Exploring Non-Topical Linguistic Materials in Narrative Essays: The Case of Ilocano and Ifugao Writers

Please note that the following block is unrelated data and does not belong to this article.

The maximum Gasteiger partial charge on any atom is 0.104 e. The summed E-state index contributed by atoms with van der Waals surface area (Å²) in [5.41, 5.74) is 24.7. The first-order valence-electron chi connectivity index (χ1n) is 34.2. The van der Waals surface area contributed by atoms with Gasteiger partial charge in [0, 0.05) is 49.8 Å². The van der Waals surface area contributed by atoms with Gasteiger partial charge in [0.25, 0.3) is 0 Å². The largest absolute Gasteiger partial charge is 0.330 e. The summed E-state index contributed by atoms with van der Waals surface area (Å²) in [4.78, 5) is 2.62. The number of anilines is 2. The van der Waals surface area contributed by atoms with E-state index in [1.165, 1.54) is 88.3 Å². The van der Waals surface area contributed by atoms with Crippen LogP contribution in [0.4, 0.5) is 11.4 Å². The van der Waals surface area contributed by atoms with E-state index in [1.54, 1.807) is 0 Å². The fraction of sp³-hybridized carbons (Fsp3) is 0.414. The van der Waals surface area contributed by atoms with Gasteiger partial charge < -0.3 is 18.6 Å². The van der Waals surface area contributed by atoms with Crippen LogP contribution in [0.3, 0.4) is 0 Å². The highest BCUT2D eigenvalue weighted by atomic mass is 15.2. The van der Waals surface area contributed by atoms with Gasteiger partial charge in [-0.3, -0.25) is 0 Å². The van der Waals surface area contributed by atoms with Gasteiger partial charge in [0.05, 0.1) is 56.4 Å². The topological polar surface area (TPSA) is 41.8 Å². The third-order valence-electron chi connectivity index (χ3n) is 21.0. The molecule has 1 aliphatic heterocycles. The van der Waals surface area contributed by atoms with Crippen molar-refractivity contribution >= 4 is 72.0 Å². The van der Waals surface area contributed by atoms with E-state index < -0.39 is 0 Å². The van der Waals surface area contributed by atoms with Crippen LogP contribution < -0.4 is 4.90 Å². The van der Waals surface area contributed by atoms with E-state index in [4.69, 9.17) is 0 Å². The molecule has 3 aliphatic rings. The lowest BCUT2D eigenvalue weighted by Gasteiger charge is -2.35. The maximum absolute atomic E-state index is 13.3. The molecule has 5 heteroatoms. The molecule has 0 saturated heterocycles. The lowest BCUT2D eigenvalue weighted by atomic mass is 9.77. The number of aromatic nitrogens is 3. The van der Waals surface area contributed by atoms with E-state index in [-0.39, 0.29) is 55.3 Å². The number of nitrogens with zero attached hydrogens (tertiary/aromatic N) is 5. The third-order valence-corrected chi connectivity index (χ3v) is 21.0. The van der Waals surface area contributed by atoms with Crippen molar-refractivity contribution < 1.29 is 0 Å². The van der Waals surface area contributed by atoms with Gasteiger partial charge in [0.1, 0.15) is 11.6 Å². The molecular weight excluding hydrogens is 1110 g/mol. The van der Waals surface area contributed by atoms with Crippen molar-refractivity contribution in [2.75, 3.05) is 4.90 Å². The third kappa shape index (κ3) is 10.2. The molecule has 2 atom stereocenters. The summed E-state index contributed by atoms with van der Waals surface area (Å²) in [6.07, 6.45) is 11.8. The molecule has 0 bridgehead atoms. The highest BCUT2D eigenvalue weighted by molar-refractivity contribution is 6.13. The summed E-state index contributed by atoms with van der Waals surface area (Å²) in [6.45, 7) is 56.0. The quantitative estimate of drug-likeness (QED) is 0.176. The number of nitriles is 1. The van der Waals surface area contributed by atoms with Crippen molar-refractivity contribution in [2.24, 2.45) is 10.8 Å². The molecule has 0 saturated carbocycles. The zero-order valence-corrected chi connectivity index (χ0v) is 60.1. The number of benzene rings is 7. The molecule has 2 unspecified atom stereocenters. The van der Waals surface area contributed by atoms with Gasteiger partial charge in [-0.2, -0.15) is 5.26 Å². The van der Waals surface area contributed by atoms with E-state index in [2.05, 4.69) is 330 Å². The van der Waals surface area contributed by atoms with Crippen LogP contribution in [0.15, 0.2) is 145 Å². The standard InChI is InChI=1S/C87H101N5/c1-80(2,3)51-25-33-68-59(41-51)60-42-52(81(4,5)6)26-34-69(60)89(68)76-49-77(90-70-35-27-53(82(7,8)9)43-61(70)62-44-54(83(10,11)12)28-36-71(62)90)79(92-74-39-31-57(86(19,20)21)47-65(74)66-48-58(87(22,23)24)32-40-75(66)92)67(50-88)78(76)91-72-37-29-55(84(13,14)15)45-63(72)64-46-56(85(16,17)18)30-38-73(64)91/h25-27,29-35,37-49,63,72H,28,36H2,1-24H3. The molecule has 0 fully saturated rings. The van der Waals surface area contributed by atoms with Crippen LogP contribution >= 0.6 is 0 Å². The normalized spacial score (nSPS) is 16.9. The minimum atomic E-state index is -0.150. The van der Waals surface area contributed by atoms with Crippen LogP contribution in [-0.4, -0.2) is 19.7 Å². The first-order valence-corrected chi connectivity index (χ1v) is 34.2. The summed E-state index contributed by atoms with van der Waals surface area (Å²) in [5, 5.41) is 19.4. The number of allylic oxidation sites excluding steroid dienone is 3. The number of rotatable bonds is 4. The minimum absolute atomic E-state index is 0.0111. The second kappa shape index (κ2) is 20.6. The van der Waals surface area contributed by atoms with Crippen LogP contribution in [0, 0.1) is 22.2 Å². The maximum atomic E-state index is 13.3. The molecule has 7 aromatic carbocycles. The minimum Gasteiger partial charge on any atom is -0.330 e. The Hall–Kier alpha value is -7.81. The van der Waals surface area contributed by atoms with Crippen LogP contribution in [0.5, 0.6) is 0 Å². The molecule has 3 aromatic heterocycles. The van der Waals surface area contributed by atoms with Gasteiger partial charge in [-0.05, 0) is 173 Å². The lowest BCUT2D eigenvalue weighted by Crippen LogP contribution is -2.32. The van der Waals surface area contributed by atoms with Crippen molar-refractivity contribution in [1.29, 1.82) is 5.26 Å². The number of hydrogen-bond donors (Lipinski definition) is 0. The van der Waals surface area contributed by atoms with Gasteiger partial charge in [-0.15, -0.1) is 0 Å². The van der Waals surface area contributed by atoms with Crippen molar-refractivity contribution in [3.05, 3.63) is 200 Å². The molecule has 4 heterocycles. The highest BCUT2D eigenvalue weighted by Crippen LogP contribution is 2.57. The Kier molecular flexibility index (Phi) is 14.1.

Much have been written on exploring and investigating coherent markers of writers coming from different cultures; however, no study has attempted to look into the use of non-topical linguistic materials among students belonging to a different subculture of one particular culture. Anchored on Kachru’s (1999) Contrastive Rhetoric Hypothesis, this paper investigates the use of linguistic materials in the narrative essays of Ilocano writers and Ifugao student writers, two subcultures in Region 2. Results revealed that across the five categories, the Ifugao students had the greater propensity to use non-topical linguistic materials than the Ilocano students, except for illocution markers. As regards discourse connectives, the most common devices employed are the elaborative discourse markers, “and” and “but”. The higher occurrence of modality markers among the narrative essays written by the Ifugaos may also signify tentativeness in expressing their views. Also, the Ilocano students are more reserved in expressing their emotions compared to the Ifugao students as reflected in the minimal use of attitude markers. Moreover, it was found that the least-favored linguistic devices are metalinguistic markers and illocution markers. This poses a significant pedagogical implication on the instruction of non-topical linguistic materials as aid in the production of cohesive and coherent essays. It is suggested that a larger corpus be included in the analytical realm and an examination of non-topical linguistic materials in other genres of writing be conducted.
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